Self Injury

What Is Self-Injury?

Individuals who engage in self-injurious behaviors often harm their own bodies to relieve emotional pain. Although death is not usually the goal, self-injurious behaviors are associated with a high risk of suicide. People may engage in the behaviors secretly and often experience immense shame about their actions. Many individuals who engage in self injury want to stop their behaviors. However, the urge often becomes so intense that relief is only experienced once doing it again. The routine then results in more guilt and shame, and these feelings can perpetuate a vicious and destructive cycle.

Self injury can take on many forms. It may include behaviors like cutting, burning, punching, pulling out hair, breaking bones, or poking. It can start at any point in one’s life, although the first behaviors tend to begin in adolescence or young adulthood. Some people engage in self injury one or a few times. Others engage in it more compulsively and find it difficult to stop.

What Causes People To Engage In Self-Injury?

Many individuals engage in self injury because it provides an immediate sense of relief for symptoms related to depression, low self-esteem, anxiety, or shame. Sometimes, it can also offer a brief coping solution for a specific problem. Many people will say that focusing on physical pain helps eliminate or reduce emotional pain. It can also be a function of self-punishment for people who have experienced trauma. However, this strategy doesn’t actually eliminate or reduce emotional pain as it only delays and prolongs it.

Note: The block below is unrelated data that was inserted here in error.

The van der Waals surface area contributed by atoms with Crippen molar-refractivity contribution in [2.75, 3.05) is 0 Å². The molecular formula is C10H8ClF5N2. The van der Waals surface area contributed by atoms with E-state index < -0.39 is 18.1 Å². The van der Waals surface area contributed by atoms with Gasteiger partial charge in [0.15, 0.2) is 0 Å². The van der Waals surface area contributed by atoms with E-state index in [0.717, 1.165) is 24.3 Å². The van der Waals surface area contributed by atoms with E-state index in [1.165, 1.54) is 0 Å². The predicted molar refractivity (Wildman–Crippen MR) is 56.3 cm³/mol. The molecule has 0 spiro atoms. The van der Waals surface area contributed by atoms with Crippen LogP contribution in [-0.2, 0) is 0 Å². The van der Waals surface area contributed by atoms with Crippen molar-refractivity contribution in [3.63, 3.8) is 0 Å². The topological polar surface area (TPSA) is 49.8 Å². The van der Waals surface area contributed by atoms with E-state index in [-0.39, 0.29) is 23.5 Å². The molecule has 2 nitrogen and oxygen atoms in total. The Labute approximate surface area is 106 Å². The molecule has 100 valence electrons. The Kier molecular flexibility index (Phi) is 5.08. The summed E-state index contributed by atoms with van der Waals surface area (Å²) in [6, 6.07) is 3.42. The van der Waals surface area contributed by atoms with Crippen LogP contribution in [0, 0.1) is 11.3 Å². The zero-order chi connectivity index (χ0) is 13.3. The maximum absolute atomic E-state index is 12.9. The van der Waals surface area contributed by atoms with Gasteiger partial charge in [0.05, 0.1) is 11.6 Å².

How I Can Help You Overcome Self-Injury Patterns

It is possible to overcome the urges to engage in self injury. Therapy can offer you relief and practical coping skills that increase your tolerance to cope with intense emotions. Together, we will learn about how your self-injury behaviors aim to protect vulnerable, hurt parts of self, and we will find healthier ways to manage problems when they arise. We will also develop a roadmap that enables you to build emotional regulation and distress tolerance skills as well as create a greater sense of self-acceptance.

Self Injury Therapy